Ken Rogoff, former chief economist at the International Monetary Fund, has poked some fun at Paul Wolfowitz’s teetering tenure as President of the World Bank.
Rogoff has spoof-written a Wolfowitz memo to his staff to not get caught betting on one of the on-line gambling sites which has contracts available on whether he will resign or not. It opens:
As long as I remain Bank President, I intend to continue enforcing my signature anti-corruption initiative at the world’s most important international development agency. My past life as Deputy Secretary of Defense under Donald Rumsfeld has taught me the importance of carrying out a plan with unwavering certainty.
In that regard, I am writing to you with a stern warning. It has come to my attention that many of you are turning your internet browsers to TradeSports.com, where there is an active market in “Paul Wolfowitz resignation” contracts for 2007. (For those of you who donÃ¢â‚¬â„¢t know, this is a website where you can take bets on a variety of political events.)
I hope you understand that any attempt by World Bank Staff to buy or sell these contracts will be considered insider trading in clear violation of my anti-corruption guidelines. Your knowledge of normal World Bank personnel procedures gives you a clear information advantage in predicting whether I will be forced to resign. You must not abuse it. Please note: the Bank’s prohibition on insider trading applies not only to immediate family but also to significant others (e.g., girlfriends).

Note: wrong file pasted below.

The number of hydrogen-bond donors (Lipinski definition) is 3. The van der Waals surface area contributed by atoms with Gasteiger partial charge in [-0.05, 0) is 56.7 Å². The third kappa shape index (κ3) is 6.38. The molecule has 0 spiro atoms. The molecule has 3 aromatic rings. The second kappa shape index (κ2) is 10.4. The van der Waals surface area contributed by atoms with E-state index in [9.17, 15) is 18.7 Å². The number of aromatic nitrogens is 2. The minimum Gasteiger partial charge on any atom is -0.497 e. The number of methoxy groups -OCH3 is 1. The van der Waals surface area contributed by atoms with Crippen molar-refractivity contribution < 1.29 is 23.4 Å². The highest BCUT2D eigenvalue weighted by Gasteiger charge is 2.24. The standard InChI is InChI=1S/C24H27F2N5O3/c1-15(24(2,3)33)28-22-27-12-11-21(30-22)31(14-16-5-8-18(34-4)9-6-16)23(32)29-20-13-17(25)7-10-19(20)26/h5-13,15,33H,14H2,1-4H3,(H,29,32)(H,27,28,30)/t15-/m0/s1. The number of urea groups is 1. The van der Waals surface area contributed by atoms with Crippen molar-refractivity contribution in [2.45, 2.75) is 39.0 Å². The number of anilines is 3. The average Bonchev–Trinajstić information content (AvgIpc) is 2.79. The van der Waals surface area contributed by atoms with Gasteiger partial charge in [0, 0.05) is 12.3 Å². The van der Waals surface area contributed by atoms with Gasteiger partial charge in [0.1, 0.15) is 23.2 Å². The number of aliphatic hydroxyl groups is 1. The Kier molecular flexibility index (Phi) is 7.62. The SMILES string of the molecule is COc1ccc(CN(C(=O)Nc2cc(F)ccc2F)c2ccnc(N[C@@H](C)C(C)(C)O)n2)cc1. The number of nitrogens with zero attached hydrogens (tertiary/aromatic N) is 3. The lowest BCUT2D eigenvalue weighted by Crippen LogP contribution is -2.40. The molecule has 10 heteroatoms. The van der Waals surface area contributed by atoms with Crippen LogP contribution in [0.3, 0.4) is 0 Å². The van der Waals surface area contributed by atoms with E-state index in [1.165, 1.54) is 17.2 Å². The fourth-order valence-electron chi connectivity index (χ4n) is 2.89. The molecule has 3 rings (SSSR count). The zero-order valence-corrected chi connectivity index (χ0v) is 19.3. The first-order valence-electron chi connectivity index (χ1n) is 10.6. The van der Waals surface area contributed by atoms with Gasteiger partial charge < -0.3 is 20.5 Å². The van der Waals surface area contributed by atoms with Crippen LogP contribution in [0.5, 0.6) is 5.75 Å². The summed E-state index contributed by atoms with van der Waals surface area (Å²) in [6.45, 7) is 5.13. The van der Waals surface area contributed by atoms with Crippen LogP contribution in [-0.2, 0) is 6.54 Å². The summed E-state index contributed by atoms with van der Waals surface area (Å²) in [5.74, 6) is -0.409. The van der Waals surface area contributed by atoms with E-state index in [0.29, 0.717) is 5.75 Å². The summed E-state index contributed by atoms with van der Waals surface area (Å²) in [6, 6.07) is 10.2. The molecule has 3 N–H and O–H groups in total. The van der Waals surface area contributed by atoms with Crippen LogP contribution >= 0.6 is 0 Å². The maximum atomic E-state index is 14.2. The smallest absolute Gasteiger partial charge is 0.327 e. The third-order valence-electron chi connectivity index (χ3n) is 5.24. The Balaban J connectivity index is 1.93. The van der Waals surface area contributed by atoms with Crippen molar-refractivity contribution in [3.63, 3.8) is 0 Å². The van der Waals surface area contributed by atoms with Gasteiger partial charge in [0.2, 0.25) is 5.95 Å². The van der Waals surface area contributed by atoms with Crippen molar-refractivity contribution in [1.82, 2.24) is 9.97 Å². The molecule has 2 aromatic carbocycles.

Some of you have already queried my office about whether it would still be insider trading if, when you buy “Paul Wolfowitz resignation” contracts (betting that I will leave before 2008), you also sell short “Alberto Gonzalez resignation” contracts. (This is a bet that my friend, the U.S. Attorney General, will hang on through end 2007.) My emphatic answer is no! Long Wolfowitz, short Gonzalez is only a “relative value play” that hedges out the value of loyalty to President Bush. You would still be guilty of insider trading on your Bank-specific knowledge. (And who says I don’t know enough about finance for this job!)
I was watching this gambling site for a while actually. I used to check the huge swings on the “John Bolton resignation” contracts long ago — and ever since Rogoff’s article got posted, the volume on Wolfowitz contracts has surged.
I have a friend who does well in the betting world, and he believes that we all ought to be better trained in mathematical probability theory. It would help get us out of the win-lose, binary choice on the Iraq War trap we are currently in, and help us to understand that probabilities are, well, probabilities.
And the probability that Wolfowitz is out is growing — but has no doubt grown even larger when someone of Ken Rogoff’s reputation and prestige as the former Chief Economist of the World Bank’s sister institution — jests at Wolfowitz’s increasingly dismal chances of surviving this mess.
— Steve Clemons